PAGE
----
Securing SVG Uploads in WordPress

This is from a talk I gave at WordCamp London 2018.

Introduction

These is briefly what I’m going to try and cover in this post.

We’ll start with what an SVG actually is, moving on to the issues with SVGs on the web, why they’re dangerous and what dangers they present. I’ll then look at how we can sanitise them where we’ll cover some of the issues with sanitisation and look at some things we need to watch out for. Finally we’ll discuss SVGs within WordPress, how to improve the safety of SVG uploads and briefly touch on why this may not be in core yet.

 

What is an SVG?

So what is an SVG? Whilst SVGs are technically image formats and you’ll mainly see them used in place of standard image formats, such as JPEGs and PNGs, they are actually more like standalone XML applications that can be used to draw.

Other than being a vector image format, SVGs have a number or benefits. Being XML based means that they are inherently accessible, search engines can read text from within the image as it can’t with standard image formats. We can also style them using CSS and this is great for helping us make them look good, it also allows us to change colours on the fly, rather than having to regenerate the image. Another benefit is that we can embed JavaScript within SVGs, this is great as it allows us to animate them or manipulate the image based upon the users/pages action and can be used really well.

That sounds great, so what are the issues with SVGs then?

Being XML based means that they inherit any existing XML vulnerabilities, some of which we’ll look at shortly. The fact that we can embed JavaScript into them also means that it opens us up to a whole new world of XSS (Cross Site Scripting) attack vectors.

Now there are 5 real ways we can use an SVG on the web and they are:

  1. Open the file directly
  2. Via the <object> or <embed> elements
  3. Via the <image> or <img> elements
  4. Through CSS (as backgrounds, fonts etc)
  5. Or include the SVG inline with the HTML

Of the above methods we can be vulnerable to XSS when opening the file directly, embedding via the <object> or <embed> elements or including the SVG inline. The other two methods are generally fairly safe as long as we’ve sanitised any XML issues on upload.

XML Vulnerabilities

Lets take a look at a couple of bigger XML vulnerabilities first.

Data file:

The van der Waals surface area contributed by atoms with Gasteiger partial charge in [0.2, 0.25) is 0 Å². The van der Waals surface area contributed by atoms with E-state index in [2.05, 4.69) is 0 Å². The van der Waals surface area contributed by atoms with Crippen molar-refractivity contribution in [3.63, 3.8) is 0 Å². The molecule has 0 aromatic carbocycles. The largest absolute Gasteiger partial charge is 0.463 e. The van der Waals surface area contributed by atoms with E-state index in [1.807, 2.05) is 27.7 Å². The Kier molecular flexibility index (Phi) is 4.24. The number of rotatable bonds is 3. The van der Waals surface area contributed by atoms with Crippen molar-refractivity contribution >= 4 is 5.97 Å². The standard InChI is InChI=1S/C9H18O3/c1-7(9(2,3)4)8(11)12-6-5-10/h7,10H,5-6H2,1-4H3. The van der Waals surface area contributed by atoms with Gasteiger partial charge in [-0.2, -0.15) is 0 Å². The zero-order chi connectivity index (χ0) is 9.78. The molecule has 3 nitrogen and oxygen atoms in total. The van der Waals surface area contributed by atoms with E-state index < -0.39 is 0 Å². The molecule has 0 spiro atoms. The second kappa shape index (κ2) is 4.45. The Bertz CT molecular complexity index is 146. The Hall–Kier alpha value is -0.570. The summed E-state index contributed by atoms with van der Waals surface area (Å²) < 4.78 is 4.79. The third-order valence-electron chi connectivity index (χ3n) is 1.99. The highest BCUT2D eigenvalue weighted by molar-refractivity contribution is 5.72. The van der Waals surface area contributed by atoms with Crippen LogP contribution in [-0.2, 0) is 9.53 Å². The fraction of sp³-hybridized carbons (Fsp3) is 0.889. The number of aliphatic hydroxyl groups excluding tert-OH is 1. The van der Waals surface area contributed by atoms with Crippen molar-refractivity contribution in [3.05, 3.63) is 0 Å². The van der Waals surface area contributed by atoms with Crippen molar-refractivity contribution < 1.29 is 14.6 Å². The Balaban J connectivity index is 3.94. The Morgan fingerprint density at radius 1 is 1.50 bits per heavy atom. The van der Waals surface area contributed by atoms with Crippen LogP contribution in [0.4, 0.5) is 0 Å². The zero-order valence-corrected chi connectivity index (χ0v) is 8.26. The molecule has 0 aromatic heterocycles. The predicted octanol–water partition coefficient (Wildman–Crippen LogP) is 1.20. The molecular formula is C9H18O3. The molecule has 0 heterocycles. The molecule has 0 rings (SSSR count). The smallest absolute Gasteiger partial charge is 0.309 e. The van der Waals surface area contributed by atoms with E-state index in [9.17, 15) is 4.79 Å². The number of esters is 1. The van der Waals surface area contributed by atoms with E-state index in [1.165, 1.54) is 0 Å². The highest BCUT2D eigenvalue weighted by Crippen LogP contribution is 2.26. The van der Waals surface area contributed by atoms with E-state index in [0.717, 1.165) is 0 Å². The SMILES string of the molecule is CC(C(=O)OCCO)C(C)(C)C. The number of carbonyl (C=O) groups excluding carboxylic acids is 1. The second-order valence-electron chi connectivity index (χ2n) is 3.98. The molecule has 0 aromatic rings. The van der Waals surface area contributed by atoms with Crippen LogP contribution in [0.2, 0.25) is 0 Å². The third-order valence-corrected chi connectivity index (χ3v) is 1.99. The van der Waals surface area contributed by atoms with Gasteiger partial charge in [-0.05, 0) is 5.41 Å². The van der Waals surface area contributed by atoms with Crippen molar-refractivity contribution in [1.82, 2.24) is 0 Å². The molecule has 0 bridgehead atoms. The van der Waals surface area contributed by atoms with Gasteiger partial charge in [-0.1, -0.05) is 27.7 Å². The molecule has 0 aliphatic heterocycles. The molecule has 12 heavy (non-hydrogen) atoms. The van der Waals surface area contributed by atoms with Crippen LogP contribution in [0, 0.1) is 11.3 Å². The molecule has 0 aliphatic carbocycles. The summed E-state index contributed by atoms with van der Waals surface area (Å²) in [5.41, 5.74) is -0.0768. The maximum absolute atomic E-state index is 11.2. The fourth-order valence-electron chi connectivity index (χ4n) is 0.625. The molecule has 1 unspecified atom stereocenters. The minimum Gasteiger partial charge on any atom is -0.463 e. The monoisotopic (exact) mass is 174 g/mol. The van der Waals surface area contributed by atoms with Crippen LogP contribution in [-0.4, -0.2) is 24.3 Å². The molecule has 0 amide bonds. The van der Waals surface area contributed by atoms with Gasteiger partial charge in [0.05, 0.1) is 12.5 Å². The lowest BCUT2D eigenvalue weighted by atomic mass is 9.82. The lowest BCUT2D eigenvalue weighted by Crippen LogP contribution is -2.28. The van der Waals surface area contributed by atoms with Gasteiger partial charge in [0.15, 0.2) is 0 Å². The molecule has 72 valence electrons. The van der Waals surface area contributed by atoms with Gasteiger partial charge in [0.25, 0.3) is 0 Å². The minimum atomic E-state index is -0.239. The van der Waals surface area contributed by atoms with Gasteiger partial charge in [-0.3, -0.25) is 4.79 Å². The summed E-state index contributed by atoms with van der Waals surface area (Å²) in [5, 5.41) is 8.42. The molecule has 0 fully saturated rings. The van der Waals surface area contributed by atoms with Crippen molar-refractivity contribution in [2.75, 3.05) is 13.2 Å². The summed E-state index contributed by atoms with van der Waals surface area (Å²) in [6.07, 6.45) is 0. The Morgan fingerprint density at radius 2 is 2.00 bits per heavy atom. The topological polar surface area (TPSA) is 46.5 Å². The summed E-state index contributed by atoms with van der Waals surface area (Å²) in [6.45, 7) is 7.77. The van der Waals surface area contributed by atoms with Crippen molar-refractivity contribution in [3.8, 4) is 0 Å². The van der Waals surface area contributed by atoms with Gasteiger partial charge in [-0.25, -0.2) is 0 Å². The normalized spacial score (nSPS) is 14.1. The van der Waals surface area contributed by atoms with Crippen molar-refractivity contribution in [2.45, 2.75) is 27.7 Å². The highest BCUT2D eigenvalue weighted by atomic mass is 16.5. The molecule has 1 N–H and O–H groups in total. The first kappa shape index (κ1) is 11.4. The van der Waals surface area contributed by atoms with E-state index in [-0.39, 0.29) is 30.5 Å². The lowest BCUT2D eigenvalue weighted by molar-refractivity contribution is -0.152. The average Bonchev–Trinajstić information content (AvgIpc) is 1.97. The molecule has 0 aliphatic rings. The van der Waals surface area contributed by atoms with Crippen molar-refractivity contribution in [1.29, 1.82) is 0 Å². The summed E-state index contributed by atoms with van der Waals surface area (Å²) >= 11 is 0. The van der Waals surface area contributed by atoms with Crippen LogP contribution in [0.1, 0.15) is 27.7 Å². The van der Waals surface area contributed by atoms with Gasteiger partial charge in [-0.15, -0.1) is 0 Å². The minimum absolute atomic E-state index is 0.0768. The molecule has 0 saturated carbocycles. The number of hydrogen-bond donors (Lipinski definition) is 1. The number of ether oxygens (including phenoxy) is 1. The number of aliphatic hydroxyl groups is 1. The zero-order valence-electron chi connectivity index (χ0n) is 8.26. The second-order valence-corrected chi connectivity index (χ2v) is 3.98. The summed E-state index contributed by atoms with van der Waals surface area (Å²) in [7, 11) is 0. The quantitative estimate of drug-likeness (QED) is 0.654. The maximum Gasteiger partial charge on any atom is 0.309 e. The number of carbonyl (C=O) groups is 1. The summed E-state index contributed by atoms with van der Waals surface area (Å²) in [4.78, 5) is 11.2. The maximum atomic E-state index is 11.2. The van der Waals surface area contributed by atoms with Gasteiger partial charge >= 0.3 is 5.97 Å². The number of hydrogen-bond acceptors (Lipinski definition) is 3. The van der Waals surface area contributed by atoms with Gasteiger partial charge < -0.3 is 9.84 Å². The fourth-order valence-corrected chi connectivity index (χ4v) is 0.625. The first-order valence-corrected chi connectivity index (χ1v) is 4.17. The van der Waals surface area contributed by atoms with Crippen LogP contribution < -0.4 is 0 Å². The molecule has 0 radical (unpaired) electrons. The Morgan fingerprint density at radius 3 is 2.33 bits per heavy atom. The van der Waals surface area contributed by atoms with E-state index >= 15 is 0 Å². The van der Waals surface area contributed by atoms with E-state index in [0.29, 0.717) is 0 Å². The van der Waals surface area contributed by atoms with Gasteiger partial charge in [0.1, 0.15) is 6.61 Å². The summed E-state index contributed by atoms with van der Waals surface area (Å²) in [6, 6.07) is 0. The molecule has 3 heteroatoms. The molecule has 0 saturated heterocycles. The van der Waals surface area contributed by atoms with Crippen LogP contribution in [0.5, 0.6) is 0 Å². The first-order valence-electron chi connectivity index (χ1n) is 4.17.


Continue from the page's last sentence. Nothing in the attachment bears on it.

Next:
This is an XML Bomb or Billion Laughs Attack.

It’s a type of Denial of Service (DoS) attack against the XML parser. Specifically, it’s an exponential entity expansion attack and it’s fairly simple to understand. The XML document will define 10 entities, each one consisting of 10 of the previous one (lol to lol9 in the image above). When the document is parsed, it expands these entities which ends up with a billion copies of the first, in this case the string “lol” hence a billion laughs. As I’m sure you can imagine, this expansion takes up a lot of memory and that’s where the issue lies!

 

This next example is an XXE or External Entity Processing attack.

This one is also fairly simple, it reads a local file (in this case /etc/passwd) into an entity and then uses a reference to that entity within the document so the user can read the contents of the file. For obvious reasons, we never want to allow untrusted people to read any file they want on our server, so we need to protect against this vulnerability.

SVG Vulnerabilities

So we’ve seen what are probably the two most common XML vulnerabilities, but what about SVGs? We’ve already mentioned Cross Site Scripting (XSS) and this is the biggest and most common issue we’ll face with SVGs on the web. There are so many attributes and elements within the SVG specification that can be targeted so let’s just jump straight in and take a look at a few of the attack vectors that may be used.

 

Here we have the most simple attack vector for an SVG, we’re simply embedding a script element into the file. When opened, this javascript will be executed!

 

We can also do this using the onload attribute on the SVG element.

A strange quirk with SVGs is that nearly all elements within the document can actually fire onload events [ref] as opposed to the few you usually see in HTML (body and img), this means that we need to check all elements for onload attributes when sanitising. That said, a lot of major browsers only fire onload on certain elements now as it’s apparently pretty bad on performance to check on every element.

 

Another way we can position the attack is by using the xlink:href attribute on a link. xlink is an XML namespace that we can pull into our document and as per the SVG 1 & 1.1 specification is how we should add links to our documents.